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How Society Is Changing Hockey

I've always hated the way we are increasingly coddling our youth these days. I think it will be really interesting to see the societal impact of such hair brained ideas as not allowing kids to fail a grade at school. We'll just push him or her through, no matter how ill prepared they are. Oh and those kids who excel, well we won't acknowledge that. We don't want others to feel inferior, so every kid is treated the same.

In the real world things don't work that way. We are raising a generation of kids who don't have to work as hard and, far more importantly, don't have any reason to strive to be the best they can be. The societal impact will be a negative one. But hey, at least no one's feelings were hurt.

We are starting to see those impacts now. And interestingly, Kevin McGran of the Toronto Star has come out with an article highlighting the impact of this in the hockey world:

Joe Nieuwendyk noticed a change in the way players wanted to interact with coaches around the end of his career. Ditto for Gord Dineen. Ditto for Mark Hunter.

Ask any player from the 1980s or 1990s about today's player and you get the same kind of answer: Today's player is coddled.

Later in the article sports psychologist Paul Dennis says there is built in sense of entitlement with today's youth:

"Since these kids began playing hockey, they've been receiving so much praise not only from parents but from coaches from agents, they get pretty comfortable with this praise and in some cases it gives them an over-inflated sense of self-confidence and self-esteem," says Dennis.

"Because of that, they have a lot of difficulty hearing anything other than praise. So, they're difficult athletes to coach." Where did this come from? Let's start with the end-of-season team banquets.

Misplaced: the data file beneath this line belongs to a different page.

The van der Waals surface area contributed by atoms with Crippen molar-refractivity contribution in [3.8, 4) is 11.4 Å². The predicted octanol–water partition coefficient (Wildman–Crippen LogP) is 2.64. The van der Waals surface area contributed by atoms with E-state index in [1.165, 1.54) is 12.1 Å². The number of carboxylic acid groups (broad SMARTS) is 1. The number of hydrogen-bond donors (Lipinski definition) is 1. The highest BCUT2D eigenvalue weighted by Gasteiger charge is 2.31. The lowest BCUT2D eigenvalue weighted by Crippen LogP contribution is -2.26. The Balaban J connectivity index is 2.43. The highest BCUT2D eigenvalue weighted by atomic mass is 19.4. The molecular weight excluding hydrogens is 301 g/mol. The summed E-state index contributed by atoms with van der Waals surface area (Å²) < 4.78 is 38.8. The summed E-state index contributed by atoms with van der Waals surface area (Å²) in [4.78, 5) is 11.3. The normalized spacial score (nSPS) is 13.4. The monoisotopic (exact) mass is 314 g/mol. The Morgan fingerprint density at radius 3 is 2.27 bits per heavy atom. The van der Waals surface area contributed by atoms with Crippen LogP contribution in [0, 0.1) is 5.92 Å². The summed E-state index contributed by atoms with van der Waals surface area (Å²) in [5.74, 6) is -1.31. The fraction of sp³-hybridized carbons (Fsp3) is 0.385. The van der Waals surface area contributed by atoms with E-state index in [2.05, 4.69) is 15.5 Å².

"Every young athlete gets a trophy just for showing up," says Dennis. "That way they're special. The intentions were good. But we stopped praising effort and persistence.

"We've created this monster because we want (kids) to feel special. And it has filtered all the way up to the NHL. But it is in all forms of human endeavour. Not just sport."

And it is not on this generation to wake up and smell the coffee. They aren't likely to change. The impetus is on us old fogies - be it the old guard coach in hockey or us veterans in our various workplaces - have to learn how communicate and lead them. How can we still get the best out of them? How can we get them to strive for more?

Comments

Pete said…
Interesting to see the thought at the bottom of the article. I am part of the old guard, have kids of my own and those who I coach as well. I teach all of them that falling down is a good thing - it's how we learn to do something we didn't think we could do. Not so sure I think it's a one-sided change that is necessary - kids need to learn to fail, and parents need to learn that it's ok for their kids to fail as well as part of their learning. Good teachers, coaches and managers will see this and learn how to draw out the best!
Dan said…
I am a senior studying to become a teacher and I can tell you that we are being taught to actively push gifted and talented students the way we should every other student (which certainly wasn't in place when I was in grade school). Unequal but fair.

On trophies for all, that is a positive in creating a healthier society. It allows even the children who do not excel to develop a life long love of sport which leads to a healthier adult lifestyle. Though I do agree coaches still have to be critical (but not negative) of their charges in order to foster improvement; which is something I see lacking in some of my fellow coaches repertoires.

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